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The one easy fix that can vastly improve public transit
— By Tyler Falk on February 12, 2014, 3:50 PM PST
My concerns of public transportation deal with the mentioned lack of a reliable schedule, and undesirable co-riders, but also poor planning of destinations & routes.
If the transport doesn't stop or go anywhere near where I need to go, what's the use?
In most cases it seems the "planners" have no clue about the areas & ridership needs. I doubt most of them pry their lard-asses off their chairs to actually research the needs.
2 years ago I was in Winnipeg Manitoba while my Mother was in the hospital. They had just installed the transit count down clocks -- I think in the spring.
I was using transit to get to and from the hospital. It was amazing. The usability of the system was incredible. And even though I was unfamiliar with Winnipeg Transit -- I always new when my bus was coming and they even had route maps available so I could tell which bus I needed.
I was very impressed.
Real time bus arrival info is displayed at most bus stops on Main Street in Vancouver BC as a pilot program. I've not heard if it will be expanded.
Texting the bus stop number to 33333 will give real time coach arrivals for the next five buses (http://www.translink.ca/en/Rider-Guide/Mobile-Services.aspx). If the stop serves more than one route, adding a space and then the bus route number will return arrivals for that route only.
Has been on London Underground and most of the UK rail network for decades......
.... though i'd be keen to see the methodology for the improvement study, as is the perception people just are better informed, so are less uncertain/anxious, as opposed to any real perceived benefit - your lead into this story was "the one easy fix that can vastly improve public transport" - I'm struggling to see any tangible benefits like improved efficiency, or quicker journeys, higher carrying capacity, more economical fuelwise/per user or as you say any appreciable uplift in passengers numbers - which is perhaps why operators have not invested more in it, and your headline promise of "the one easy fix" story turns out to be a bit of a damp squib.
To be honest, this does not really "fix" transit problems as much as it sets often lower expectations.
Unreliable trains consistently unable to stick to a schedule are still a problem.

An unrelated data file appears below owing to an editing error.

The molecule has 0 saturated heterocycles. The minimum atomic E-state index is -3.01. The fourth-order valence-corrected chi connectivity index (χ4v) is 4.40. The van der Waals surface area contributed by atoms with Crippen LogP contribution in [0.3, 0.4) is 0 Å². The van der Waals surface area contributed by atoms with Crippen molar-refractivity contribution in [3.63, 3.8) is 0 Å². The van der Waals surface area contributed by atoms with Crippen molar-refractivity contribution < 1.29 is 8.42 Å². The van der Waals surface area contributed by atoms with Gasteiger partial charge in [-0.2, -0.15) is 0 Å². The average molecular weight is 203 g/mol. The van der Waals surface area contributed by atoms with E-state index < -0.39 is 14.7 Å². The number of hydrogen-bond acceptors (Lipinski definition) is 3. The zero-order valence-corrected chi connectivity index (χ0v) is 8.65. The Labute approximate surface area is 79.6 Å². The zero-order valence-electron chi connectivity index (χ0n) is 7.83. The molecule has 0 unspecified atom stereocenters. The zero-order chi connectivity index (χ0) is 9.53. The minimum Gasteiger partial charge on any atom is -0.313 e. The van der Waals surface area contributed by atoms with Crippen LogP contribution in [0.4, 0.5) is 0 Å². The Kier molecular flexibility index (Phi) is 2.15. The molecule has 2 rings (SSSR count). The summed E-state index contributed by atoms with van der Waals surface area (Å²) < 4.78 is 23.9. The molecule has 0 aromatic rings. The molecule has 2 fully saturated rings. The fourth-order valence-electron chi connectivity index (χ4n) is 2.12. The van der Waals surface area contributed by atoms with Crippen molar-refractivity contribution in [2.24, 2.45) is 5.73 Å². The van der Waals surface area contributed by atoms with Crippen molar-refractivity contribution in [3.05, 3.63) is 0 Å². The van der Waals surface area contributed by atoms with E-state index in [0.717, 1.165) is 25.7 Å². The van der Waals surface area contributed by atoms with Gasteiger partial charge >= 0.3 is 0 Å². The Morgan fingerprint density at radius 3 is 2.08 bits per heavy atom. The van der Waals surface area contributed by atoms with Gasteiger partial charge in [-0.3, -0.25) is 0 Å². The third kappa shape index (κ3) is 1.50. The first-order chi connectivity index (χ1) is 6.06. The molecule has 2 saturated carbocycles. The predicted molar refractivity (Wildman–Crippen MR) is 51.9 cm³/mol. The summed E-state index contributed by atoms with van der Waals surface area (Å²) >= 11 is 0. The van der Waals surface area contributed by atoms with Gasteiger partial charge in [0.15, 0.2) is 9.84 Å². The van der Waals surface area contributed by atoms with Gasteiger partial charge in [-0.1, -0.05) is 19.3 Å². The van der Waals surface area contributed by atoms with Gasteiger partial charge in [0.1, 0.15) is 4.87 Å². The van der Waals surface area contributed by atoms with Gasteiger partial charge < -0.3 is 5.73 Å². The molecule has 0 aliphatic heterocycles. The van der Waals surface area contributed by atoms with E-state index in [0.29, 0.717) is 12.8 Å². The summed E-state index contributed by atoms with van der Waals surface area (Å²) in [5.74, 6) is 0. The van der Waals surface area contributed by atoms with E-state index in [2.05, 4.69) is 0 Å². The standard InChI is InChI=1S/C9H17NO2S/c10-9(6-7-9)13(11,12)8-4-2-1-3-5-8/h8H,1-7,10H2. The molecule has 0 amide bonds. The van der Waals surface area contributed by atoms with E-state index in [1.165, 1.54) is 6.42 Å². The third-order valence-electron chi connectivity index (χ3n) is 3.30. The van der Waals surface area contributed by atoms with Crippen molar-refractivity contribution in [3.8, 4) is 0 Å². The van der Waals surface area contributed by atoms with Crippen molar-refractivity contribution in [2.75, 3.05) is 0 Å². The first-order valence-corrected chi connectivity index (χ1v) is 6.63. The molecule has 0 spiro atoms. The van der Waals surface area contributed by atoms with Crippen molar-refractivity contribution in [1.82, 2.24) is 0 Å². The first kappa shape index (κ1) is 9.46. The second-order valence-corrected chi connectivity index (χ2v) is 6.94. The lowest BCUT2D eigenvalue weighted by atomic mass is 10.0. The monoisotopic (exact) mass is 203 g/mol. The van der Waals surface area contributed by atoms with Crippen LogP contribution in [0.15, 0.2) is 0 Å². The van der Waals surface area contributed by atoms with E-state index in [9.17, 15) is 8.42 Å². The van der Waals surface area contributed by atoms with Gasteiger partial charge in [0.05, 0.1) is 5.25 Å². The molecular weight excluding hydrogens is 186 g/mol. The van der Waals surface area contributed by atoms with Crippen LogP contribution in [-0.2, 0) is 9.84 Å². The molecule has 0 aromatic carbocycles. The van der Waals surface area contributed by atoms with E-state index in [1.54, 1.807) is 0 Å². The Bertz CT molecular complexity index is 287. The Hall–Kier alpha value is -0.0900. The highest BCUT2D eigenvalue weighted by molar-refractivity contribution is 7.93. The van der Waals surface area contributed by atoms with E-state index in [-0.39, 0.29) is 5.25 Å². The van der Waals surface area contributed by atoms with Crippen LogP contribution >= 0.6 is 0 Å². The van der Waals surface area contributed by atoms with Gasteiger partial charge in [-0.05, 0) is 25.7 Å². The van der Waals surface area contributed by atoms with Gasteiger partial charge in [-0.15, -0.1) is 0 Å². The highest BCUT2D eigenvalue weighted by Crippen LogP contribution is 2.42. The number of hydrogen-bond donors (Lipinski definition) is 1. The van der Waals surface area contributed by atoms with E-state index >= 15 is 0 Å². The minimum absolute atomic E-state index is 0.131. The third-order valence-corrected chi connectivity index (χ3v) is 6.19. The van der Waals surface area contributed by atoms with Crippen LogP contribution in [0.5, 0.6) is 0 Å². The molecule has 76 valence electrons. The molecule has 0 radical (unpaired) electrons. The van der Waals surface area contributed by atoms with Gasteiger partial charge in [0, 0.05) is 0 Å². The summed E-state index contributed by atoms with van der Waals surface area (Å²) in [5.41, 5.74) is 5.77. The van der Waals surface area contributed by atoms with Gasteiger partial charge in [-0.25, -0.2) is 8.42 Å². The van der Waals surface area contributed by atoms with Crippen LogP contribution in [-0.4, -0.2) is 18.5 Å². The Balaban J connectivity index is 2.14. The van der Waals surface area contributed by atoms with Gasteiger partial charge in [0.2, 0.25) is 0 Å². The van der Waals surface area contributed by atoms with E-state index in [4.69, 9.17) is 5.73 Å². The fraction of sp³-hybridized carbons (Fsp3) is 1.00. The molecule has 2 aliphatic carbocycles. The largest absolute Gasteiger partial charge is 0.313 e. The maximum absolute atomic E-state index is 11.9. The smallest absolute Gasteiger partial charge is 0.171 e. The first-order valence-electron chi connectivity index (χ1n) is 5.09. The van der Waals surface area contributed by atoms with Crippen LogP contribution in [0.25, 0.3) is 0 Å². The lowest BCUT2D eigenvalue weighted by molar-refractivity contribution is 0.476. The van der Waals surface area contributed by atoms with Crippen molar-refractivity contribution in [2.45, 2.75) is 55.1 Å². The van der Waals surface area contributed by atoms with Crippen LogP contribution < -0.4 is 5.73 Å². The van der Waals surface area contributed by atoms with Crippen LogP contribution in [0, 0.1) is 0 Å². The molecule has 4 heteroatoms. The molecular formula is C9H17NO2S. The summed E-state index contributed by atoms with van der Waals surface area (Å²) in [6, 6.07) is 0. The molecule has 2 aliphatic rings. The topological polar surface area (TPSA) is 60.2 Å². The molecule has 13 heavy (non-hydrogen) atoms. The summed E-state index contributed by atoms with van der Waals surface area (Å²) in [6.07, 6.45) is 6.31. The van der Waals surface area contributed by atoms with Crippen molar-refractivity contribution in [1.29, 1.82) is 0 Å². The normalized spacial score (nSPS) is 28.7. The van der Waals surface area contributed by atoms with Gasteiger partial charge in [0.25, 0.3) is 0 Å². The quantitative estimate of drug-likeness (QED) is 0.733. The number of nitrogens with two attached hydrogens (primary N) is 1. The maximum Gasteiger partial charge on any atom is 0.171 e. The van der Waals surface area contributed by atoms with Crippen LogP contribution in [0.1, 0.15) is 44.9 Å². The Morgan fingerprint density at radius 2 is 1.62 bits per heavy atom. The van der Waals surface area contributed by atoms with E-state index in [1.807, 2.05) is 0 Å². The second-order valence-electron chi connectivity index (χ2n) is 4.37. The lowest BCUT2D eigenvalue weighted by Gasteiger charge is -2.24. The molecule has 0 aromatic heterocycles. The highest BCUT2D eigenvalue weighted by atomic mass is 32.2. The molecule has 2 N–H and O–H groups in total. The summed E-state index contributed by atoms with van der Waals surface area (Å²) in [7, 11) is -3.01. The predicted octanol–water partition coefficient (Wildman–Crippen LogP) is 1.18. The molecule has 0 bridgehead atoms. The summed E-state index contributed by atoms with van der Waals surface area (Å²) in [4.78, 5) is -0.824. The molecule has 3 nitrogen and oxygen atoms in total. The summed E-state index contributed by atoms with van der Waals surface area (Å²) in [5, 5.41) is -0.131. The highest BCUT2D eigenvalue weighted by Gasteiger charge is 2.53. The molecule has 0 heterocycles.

With this you have just put in place a tool to set expectations.
Countdown clocks are great for those who are already committed to public transit but are not magnets to attract riders. Free transit has not shown it increases ridership dramatically. There are lots of issues to tackle to increase ridership. I am still awaiting news of a public transit system that operates at a break-even level with minimal if no public funding. There are private train services in Japan but I am not sure if they are partially subsidized or not. Every major city has the same problem of ridership not covering the cost. Each transit strike reminds the public of why becoming dependent on public transit can have a downside. No easy solutions.
One of the primary reasons that I rarely use my local transit anymore is the unpredictability. If I knew that there'd be trains running every 10 minutes or less, I wouldn't care. But when they idiotically reduced train frequency because of reduced ridership, not only did the trains become less frequent, but they also became less predicable. When you showed up that the station, you had no way of knowing if you were in for a 2 minute wait or a 30 to 45 minute wait. (It's even less fun in the winter with the wind blowing) Since more often than not there are few places this train can take me that I can't get to in my car in 30 minutes, it's just not worth the uncertainty. So it's little wonder (except perhaps to them) that when the schedule became less of one, ridership dropped even more. It was certainly a mode of transport you didn't want to use if you were on any kind of schedule yourself.
So yes, a countdown to the next train would definitely be an improvement. And it should also be available on-line, so I know when to leave the house. (My transit system recently released a phone app, but it lacks this obvious feature. Instead it's promoted as an easy way to report the bad behavior of people who'd just assume not be around anyway)
That free transit system might work in Utopia or what ever alternate reality you reside in but it sure wouldn't work in the real word. There is no way the transit system would ever make up the difference in advertising revenue that they lose in ridership fees. And as far as road maintenance cost, Transit systems could care less, their not paying for it. As far as businesses ponying up any money fat chance of that unless they can see a real tangible benefit from it. Most transit systems are run by companies and they are in it for one reason and one reason only....to make money. There are many reasons why people take public transportation but I don't believe convenience is usually one of them. You want more people to ride tains and subways?Put in a pub car, they have the quite car...now put in a riot car and you would probably gain ridership.